Switzerland 1889 – 1943
Vertical and horizontal composition c.1928 Materials & Technique: paintings, construction of oil on composition board oil on composition board
It has been assumed that this panel, and others like it, served as working maquettes for Taeuber-Arp's interior decoration of the Café de l'Aubette on the place Kléber, Strasburg, commissioned in 1926 by Paul and André Horn.1 In carrying out the commission — a large project that incorporated a tea-room, pâtisserie, several bars, function rooms, a ballroom, a cellar nightclub and a cinema — Taeuber-Arp enlisted the help of her husband, Jean Arp (1887-1966) and Theo van Doesburg (1883-1931). It was a collaborative affair with Taeuber-Arp remaining responsible for the decoration of the tea-room, the Aubette bar, possibly the foyer bar, and the billiard room. The decoration was completed by 1928 but disapproval from the café's clientele soon brought about alterations. Within twelve years nothing of the original interior was visible.2
Contrary to a common assumption, the design and distinctive triptych format of the Australian National Gallery's panel has little in common with the panels of painted wood rectangles and squares which Taeuber-Arp placed on the ceiling and walls of the tea-room in the café. However, photographs of the stained-glass windows, particularly that ascribed by Karl Gerstner to the bar,3 closely resemble the design of the Gallery's panel, as does the surviving fragment of a window in the collection of the Musée d'art Moderne, Strasburg.4 A watercolour in the collection of the Kunstmuseum, Basle, which is identical in design to the Gallery's panel, is subtitled Esquisse pour vitraux.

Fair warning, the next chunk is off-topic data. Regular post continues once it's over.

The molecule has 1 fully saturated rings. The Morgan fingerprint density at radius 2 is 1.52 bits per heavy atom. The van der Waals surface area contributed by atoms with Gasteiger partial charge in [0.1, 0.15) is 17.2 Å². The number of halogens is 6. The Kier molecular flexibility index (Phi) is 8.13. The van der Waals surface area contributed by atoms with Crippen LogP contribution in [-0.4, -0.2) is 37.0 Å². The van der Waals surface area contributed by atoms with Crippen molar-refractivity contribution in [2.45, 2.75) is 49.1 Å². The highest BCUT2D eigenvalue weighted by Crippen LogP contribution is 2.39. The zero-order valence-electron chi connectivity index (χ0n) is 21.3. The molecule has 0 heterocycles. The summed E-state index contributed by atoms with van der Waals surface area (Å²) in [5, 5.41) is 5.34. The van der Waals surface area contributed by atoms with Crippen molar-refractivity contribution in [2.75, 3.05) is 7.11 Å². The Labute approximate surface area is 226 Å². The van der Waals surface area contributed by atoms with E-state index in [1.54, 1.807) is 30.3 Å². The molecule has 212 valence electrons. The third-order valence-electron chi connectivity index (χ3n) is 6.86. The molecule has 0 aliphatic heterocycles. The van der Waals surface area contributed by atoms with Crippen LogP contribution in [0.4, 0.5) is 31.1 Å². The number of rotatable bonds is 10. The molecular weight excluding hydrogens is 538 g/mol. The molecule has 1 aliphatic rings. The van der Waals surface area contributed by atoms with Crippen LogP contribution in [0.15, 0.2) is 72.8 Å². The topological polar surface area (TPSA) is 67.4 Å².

If the Gallery's panel is related to a stained-glass window in the Café de l'Aubette, it is unlikely that it was made as a study or maquette. The panel has a painted wooden frame which is contemporary with the panel itself and, with other panels whose designs follow the decorations of Aubette, it appears to have been work of art in its own right rather than as a 'working maquette'. Possibly it was made after the Aubette commission as a means of preserving the design in a durable and exhibitable form, as those same designs were being destroyed in the Café de l'Aubette itself.
Michael Lloyd & Michael Desmond European and American Paintings and Sculptures 1870-1970 in the Australian National Gallery 1992 p.179.
Text © National Gallery of Australia, Canberra